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Late Summer—Early Fall: Time to Plant?

The time to plant is not over! Even in our area we can extend our harvest right up until (or even somewhat past) the first frost and also get a jump-start on next spring.

Normally, we associate this season with harvesting--our baskets overflowing with fresh, just-picked produce from garden or market.  But the season for growing in much of the country is not yet entirely over, and even in here in the Northeast we can extend our harvest right up until (or even somewhat past) the first frost and also get a jump-start on next spring. Plant in a sunny, protected area or think about using a row cover.  The following is an approximate guide for planting opportunities in late summer/early fall in our area.  

Late August Planting

  • Beet - can be planted into the fall season if grown with protection such as a cloche or hoop house.
  • Endive - Plant as soil temperatures begin to cool and keep soil moist for best germination results 
  • Lettuce -  can be planted into September but yields decline significantly (seed companies often sell specific mixes for late summer/early fall plantings)
  • Mustard - best sown in nursery bed and then transplanted throughout the garden 
  • Spinach - planting at this time produces tasty greens in October 
  • Turnip - fall roots are extra sweet!

 

Early–Mid September Planting

  • Arugula - versatile, quick green that will re-seed and emerge early the following spring 
  • Cress - rapid-growing green that can be planted into  winter if grown under cloches or a hoop house 
  • Onion - in climates with minimum winter temperatures above 10º F (Zone 8 and warmer), short–mid day length-adapted varieties such as Riverside and Valencia can be planted throughout the southern U.S; long day length-adapted varieties such as Siskiyou Sweet can be planted in western Oregon and Washington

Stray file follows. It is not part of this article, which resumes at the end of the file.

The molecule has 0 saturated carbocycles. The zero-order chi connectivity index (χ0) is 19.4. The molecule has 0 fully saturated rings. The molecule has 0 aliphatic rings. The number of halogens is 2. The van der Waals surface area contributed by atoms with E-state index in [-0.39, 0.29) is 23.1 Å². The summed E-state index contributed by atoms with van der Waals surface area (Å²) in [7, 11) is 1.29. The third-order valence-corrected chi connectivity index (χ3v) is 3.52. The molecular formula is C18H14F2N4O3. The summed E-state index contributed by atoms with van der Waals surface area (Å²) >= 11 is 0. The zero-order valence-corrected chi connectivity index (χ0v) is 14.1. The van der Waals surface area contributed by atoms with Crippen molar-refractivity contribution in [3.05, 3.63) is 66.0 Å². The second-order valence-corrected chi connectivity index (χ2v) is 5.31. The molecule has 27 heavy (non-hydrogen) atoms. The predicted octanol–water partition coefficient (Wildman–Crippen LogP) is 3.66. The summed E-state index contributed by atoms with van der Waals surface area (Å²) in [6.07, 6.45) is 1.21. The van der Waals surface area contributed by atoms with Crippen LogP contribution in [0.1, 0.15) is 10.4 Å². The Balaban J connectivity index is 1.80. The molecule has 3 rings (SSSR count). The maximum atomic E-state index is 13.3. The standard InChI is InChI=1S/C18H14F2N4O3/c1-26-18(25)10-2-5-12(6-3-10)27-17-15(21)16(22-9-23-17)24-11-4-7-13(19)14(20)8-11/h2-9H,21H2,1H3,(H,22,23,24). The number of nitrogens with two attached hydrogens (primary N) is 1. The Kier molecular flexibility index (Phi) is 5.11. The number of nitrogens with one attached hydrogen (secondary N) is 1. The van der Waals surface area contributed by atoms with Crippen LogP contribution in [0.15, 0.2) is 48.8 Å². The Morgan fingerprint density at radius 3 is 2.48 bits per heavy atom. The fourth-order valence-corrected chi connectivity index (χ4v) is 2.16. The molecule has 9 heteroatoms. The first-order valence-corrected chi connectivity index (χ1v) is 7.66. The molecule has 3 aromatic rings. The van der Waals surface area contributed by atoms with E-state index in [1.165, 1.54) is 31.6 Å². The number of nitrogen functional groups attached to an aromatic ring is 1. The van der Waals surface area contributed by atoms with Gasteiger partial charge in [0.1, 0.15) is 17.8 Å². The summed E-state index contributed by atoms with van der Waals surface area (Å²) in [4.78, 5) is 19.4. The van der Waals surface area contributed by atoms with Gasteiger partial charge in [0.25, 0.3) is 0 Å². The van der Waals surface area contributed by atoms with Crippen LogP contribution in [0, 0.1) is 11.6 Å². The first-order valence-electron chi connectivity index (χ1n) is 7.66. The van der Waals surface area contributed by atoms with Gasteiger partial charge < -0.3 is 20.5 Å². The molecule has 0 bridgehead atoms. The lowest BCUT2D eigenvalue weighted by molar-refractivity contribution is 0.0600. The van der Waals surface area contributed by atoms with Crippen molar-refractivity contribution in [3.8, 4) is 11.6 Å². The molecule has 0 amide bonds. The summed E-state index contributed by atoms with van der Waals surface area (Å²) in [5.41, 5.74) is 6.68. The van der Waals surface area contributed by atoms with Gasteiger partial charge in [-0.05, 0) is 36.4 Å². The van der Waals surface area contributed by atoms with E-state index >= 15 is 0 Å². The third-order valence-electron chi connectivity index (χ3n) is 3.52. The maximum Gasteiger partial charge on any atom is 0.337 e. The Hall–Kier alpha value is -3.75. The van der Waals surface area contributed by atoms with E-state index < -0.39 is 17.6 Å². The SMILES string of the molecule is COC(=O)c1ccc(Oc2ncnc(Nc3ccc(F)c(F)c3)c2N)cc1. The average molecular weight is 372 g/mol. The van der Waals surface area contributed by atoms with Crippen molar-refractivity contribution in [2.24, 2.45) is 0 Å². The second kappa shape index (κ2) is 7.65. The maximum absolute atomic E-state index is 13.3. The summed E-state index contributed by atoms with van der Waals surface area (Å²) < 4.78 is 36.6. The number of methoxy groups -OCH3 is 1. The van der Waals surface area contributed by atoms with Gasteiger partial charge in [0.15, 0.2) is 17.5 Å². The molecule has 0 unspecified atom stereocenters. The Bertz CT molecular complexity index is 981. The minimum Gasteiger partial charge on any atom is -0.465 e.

• Radish - quick-growing roots have milder flavor in cool soils 
  • Spinach - planting at this time produces small plants in the fall that go dormant during the winter and resume growing in early spring; harvest begins in late March, assuring continual production throughout the spring 
  •  garlic: Garlic planted this autumn will set root now and begin growing late next spring. It needs the cold to set its cycle in motion. Plus, garlic planted now will be ready much sooner than garlic planted next spring.

 

September through November Planting:

This is the best time to plant your small fruiting trees and shrubs.  Setting out these larger plants in the fall allows them to establish strong roots in the still warm soil without the stress of the summer heat.  Plant now and enjoy fruits like blueberry or raspberries in the spring.  

While we can’t hold onto our succulent tomatoes or our colorful flowers throughout the cold, harsh winter (well, not without a greenhouse), at least by planting now we can remind ourselves of the promise of harvests in the future.  No matter what, there will always be another spring!  

This post is contributed by a community member. The views expressed in this blog are those of the author and do not necessarily reflect those of Patch Media Corporation. Everyone is welcome to submit a post to Patch. If you'd like to post a blog, go here to get started.

Joan McDaniel September 12, 2012 at 01:50 PM
Thank You for this timely article. I knew you could plant Lettuce, Arugula and Spinach but not the others. I so miss my lettuce Roman etc. Since Spring and Early Summer but Onion too can be planted. Thanks
Practically Grown September 12, 2012 at 08:59 PM
Happy to help! Check out my blog at practicallygrown.com for other garden thoughts, recipes etc. and feel free to share your harvests there as well.
Joan McDaniel September 12, 2012 at 09:16 PM
I looked at the site nice. I have a sit also I talk about what to eat. Thanks Joan McDaniel http://coconutcreamcare.com
Dominic Barber September 16, 2012 at 01:47 AM
Thanks for the good advice, especially about planting now for spring harvest. I rather feebly tried to plant in the fall last year and was pleased to see some spinach and lettuce survive the winter. This year I have planted carrots, lettuce, arugula, brussels sprouts, spinach, peas, and broccoli in the past few weeks. Now I'm on the hunt for garlic seeds.
Practically Grown September 16, 2012 at 02:41 AM
Good luck. Keep me posted how it goes!

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